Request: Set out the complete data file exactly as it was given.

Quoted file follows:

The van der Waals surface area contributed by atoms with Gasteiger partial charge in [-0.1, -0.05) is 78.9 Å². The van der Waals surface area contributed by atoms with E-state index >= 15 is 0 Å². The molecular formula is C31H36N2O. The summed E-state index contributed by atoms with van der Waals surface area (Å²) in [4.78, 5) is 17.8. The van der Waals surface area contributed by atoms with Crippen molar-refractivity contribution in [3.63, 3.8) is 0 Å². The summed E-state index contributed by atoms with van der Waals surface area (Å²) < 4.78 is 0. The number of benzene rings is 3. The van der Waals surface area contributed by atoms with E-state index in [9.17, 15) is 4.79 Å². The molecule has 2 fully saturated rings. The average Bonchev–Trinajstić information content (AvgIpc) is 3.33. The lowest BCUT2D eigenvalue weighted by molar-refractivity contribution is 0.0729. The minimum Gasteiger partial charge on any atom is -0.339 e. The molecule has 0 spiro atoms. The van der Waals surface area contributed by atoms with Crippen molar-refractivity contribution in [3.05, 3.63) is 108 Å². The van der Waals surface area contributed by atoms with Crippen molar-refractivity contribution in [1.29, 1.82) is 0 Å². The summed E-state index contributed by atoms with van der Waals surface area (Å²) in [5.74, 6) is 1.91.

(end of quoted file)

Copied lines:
The van der Waals surface area contributed by atoms with Gasteiger partial charge in [-0.1, -0.05) is 78.9 Å². The van der Waals surface area contributed by atoms with E-state index >= 15 is 0 Å². The molecular formula is C31H36N2O. The summed E-state index contributed by atoms with van der Waals surface area (Å²) in [4.78, 5) is 17.8. The van der Waals surface area contributed by atoms with Crippen molar-refractivity contribution in [3.63, 3.8) is 0 Å². The summed E-state index contributed by atoms with van der Waals surface area (Å²) < 4.78 is 0. The number of benzene rings is 3. The van der Waals surface area contributed by atoms with E-state index in [9.17, 15) is 4.79 Å². The molecule has 2 fully saturated rings. The average Bonchev–Trinajstić information content (AvgIpc) is 3.33. The lowest BCUT2D eigenvalue weighted by molar-refractivity contribution is 0.0729. The minimum Gasteiger partial charge on any atom is -0.339 e. The molecule has 0 spiro atoms. The van der Waals surface area contributed by atoms with Crippen molar-refractivity contribution in [3.05, 3.63) is 108 Å². The van der Waals surface area contributed by atoms with Crippen molar-refractivity contribution in [1.29, 1.82) is 0 Å². The summed E-state index contributed by atoms with van der Waals surface area (Å²) in [5.74, 6) is 1.91.